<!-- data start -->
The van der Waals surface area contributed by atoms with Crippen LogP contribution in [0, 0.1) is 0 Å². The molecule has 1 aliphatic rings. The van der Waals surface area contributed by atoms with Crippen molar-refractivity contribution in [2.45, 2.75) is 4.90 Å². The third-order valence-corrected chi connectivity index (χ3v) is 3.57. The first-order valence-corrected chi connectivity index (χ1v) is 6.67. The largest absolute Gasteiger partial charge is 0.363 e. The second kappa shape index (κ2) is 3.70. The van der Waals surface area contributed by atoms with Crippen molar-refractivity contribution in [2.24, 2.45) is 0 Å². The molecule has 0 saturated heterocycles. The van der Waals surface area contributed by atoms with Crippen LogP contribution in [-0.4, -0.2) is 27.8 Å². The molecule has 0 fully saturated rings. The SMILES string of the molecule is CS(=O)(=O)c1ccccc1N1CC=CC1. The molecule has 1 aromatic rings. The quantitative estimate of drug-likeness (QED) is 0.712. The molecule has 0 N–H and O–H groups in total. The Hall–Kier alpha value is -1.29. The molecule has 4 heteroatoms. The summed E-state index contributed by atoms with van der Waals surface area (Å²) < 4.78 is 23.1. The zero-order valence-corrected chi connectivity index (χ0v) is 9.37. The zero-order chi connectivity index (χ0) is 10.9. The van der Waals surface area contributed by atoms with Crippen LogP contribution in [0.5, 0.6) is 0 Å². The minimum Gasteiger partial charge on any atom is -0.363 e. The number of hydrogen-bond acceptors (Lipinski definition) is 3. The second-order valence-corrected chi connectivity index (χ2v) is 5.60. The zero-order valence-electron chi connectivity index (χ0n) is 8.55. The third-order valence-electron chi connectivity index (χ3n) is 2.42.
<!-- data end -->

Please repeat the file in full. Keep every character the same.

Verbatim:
The van der Waals surface area contributed by atoms with Crippen LogP contribution in [0, 0.1) is 0 Å². The molecule has 1 aliphatic rings. The van der Waals surface area contributed by atoms with Crippen molar-refractivity contribution in [2.45, 2.75) is 4.90 Å². The third-order valence-corrected chi connectivity index (χ3v) is 3.57. The first-order valence-corrected chi connectivity index (χ1v) is 6.67. The largest absolute Gasteiger partial charge is 0.363 e. The second kappa shape index (κ2) is 3.70. The van der Waals surface area contributed by atoms with Crippen molar-refractivity contribution in [2.24, 2.45) is 0 Å². The molecule has 0 saturated heterocycles. The van der Waals surface area contributed by atoms with Crippen LogP contribution in [-0.4, -0.2) is 27.8 Å². The molecule has 0 fully saturated rings. The SMILES string of the molecule is CS(=O)(=O)c1ccccc1N1CC=CC1. The molecule has 1 aromatic rings. The quantitative estimate of drug-likeness (QED) is 0.712. The molecule has 0 N–H and O–H groups in total. The Hall–Kier alpha value is -1.29. The molecule has 4 heteroatoms. The summed E-state index contributed by atoms with van der Waals surface area (Å²) < 4.78 is 23.1. The zero-order valence-corrected chi connectivity index (χ0v) is 9.37. The zero-order chi connectivity index (χ0) is 10.9. The van der Waals surface area contributed by atoms with Crippen LogP contribution in [0.5, 0.6) is 0 Å². The minimum Gasteiger partial charge on any atom is -0.363 e. The number of hydrogen-bond acceptors (Lipinski definition) is 3. The second-order valence-corrected chi connectivity index (χ2v) is 5.60. The zero-order valence-electron chi connectivity index (χ0n) is 8.55. The third-order valence-electron chi connectivity index (χ3n) is 2.42.